On Sunday, March 11, 2014, at The Glenburn Community Church, due to circumstances beyond anyone’s control, the morning sermon was interrupted. For those who have been following along in the parallel series in Samuel-Kings (“The Kings of Israel”) and the gospel of Mark (“The Kingdom at Hand”), the two previous posts along with this post summarize the main points of that sermon from Mark 4:1-20 entitled “Thirty, Sixty, and a Hundredfold.” To those who have expressed their concern for the parishioner experiencing a health crisis in the midst of the sermon, please know that they are doing well and are very thankful for the support and encouragement they have received.
In order to maintain and enhance your spiritual and mental health, it would be wise to Lower Your Expectations about the proportion of professing Christians who will actually engage in service to Christ and others. Rather than yield to the temptation to increase your workload by a factor of four in order to make up for the three-quarters whose labors are temporary, at best, you would also be wise to Limit Your Involvements. But these are only partial remedies at best, and they are unlikely to be effective unless your first, and foremost, Learn to Love Your Calling. It is your calling that helps you to focus your involvements into areas where your passions, gifts, and experiences converge into effective service. And it is your calling that allows you to lower your expectations of others to as nearly zero as possible, focusing on your own relationship as a servant of Christ and others, entrusting Him with the results and consequences that ensue because of your obedience to His leading.
How do we get this so terribly wrong so often? It is because we are led by pastors who are trained, just as I was trained and sought to train others, to measure their success, and thus their value, by the statistics on their monthly, quarterly, and annual denominational reports. Further warping our self-esteem, pastors also face those for whom statistics are irrelevant, so long as there is a good story of great victory in some work of evangelism, discipleship, or spiritual warfare.
If I am being unclear, then let me try being brutally frank. Many churches cannot love their calling, because they are constantly instructed, persuaded, motivated, and “inspired” to love their reputation, image, and popularity, just as their pastors do. Do we pastors yield to that temptation without exception? No. In fact, even the most self-aggrandizing pastors I know have shown moments of great clarity and integrity in their service of Christ and others. But even the most humble servants of my acquaintance have equally amazed me with their enhanced and self-congratulatory remembrances of particular anecdotes, or even simple attendance counts.
What does it mean to love your calling? It means to willingly choose not to love your reputation, your promotability, the popularity of the church you attend, or even the “legitimate” measures of ministry success: conversions, baptisms, new members, and developing disciples. If we are to understand our calling, then we should listen to Jesus when He says, “Listen! Behold, the sower went out to sow.” (Mark 4:3) Why is this emphasized so passionately? Because the story has always been about The Seed.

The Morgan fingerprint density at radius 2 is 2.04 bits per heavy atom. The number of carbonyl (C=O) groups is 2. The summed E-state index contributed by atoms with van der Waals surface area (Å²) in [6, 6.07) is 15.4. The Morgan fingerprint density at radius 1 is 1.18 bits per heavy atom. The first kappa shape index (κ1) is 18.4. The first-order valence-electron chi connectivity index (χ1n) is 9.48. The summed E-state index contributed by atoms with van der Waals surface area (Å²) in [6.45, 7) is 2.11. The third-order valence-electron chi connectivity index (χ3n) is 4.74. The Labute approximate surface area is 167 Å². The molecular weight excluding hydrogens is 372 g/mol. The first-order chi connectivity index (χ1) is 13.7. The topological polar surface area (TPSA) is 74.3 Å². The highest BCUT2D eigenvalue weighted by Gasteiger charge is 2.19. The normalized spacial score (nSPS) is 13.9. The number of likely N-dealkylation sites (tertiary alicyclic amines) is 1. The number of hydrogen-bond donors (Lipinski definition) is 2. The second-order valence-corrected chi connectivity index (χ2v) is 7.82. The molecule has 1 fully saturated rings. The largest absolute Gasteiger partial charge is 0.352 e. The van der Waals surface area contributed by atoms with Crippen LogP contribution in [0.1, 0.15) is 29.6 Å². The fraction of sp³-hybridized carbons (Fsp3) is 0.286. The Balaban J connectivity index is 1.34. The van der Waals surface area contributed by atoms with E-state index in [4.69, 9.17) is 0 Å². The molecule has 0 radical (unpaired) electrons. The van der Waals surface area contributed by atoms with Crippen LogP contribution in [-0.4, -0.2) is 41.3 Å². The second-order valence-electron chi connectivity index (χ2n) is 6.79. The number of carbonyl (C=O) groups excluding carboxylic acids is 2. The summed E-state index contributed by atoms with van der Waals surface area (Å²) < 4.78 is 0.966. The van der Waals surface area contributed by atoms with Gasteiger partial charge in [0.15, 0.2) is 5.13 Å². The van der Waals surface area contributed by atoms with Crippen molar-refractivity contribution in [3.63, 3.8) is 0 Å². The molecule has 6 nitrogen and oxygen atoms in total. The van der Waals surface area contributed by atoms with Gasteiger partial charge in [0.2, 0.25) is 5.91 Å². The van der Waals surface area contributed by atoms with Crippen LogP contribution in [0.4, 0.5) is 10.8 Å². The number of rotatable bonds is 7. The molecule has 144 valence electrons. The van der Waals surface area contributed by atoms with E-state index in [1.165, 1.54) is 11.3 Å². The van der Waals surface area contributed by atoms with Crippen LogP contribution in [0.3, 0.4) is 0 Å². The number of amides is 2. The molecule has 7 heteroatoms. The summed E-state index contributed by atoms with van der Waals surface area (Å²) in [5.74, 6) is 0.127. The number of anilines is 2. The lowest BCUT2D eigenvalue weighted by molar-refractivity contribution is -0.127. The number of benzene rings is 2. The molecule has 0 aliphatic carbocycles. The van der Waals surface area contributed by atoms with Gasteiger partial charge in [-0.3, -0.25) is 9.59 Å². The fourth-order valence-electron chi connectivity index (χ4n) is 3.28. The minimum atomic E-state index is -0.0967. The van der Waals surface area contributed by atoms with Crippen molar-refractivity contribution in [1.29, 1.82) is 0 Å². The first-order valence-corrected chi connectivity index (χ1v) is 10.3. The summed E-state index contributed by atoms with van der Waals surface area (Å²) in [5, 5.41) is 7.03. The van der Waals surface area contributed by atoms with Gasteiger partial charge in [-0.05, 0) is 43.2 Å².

We are blessed with the seed of the woman (Genesis 3:14-15), the seed of Abraham (Genesis 17:1-8 and Galatians 3:16), the seed of David (Jeremiah 33:19-26 and Romans 1:1-6), the seed of the gospel in Christ (II Timothy 2:8-10), and the seed of Christ in and through believers (Revelation 12:17). We are branches of the vine, bearing fruit, and we cannot help but scatter seed wherever we go (Matthew 28:18-20).
To love our calling is to love who we have been made to be, first in being created to bear the image and likeness of God, and then in the process of being restored, redeemed, and renewed, having been regenerated/reborn from the damage and degradation of sin. More than what we are called to do, we bear fruit and scatter seed as a result of simply being who we are in Christ. When a sower goes out, he sows…simply because he is a sower.
One caution, though, to those who would imagine that this allows silence, or avoidance of sacrificial service. “Actions speak louder with words,” and “I don’t care what you know until I know that you care.” Be sure to scatter words and deeds together (Romans 10:8-10).
Some will note that this message was intended for Mother’s Day, and ask “What does all this have to do with that?” I wish I could say that there are no Dilettantes when it comes to mothering children. But some dabble at it, admire other moms, but never really embrace it as a career. Some start out great, of course, but other matters intervene and they become Backsliders. And I have known some, too, who are actually Pretenders. They did not go through the labor; they do not choose to make the sacrifices; they just enjoy having the title, and fully expect to get the cards and flowers from those they have not bothered to raise.
But then, there are the mothers who inspire us to be devoted disciples of Jesus Christ. If you’re one of those, you know that you’ve had to Lower Your Expectations – because not everything is going to go exactly as you have planned and hoped. You’ve had to Limit Your Involvements – because you can’t be everything, everywhere, all the time. And even if you could, your children have to be who they are, too. Finally, despite the difficulties, the challenges, the boundaries, and the pain, if you’re one of those mothers, you’ve had to Learn to Love Your Calling, and leave the results and consequences to God.
So, my prayer for Mother’s Day was to have been: May God help us to emulate the best of what it means to be Mothers, in leading us to raise up Devoted Disciples, fellow-heirs in the family, ever –blessed children of God through Christ.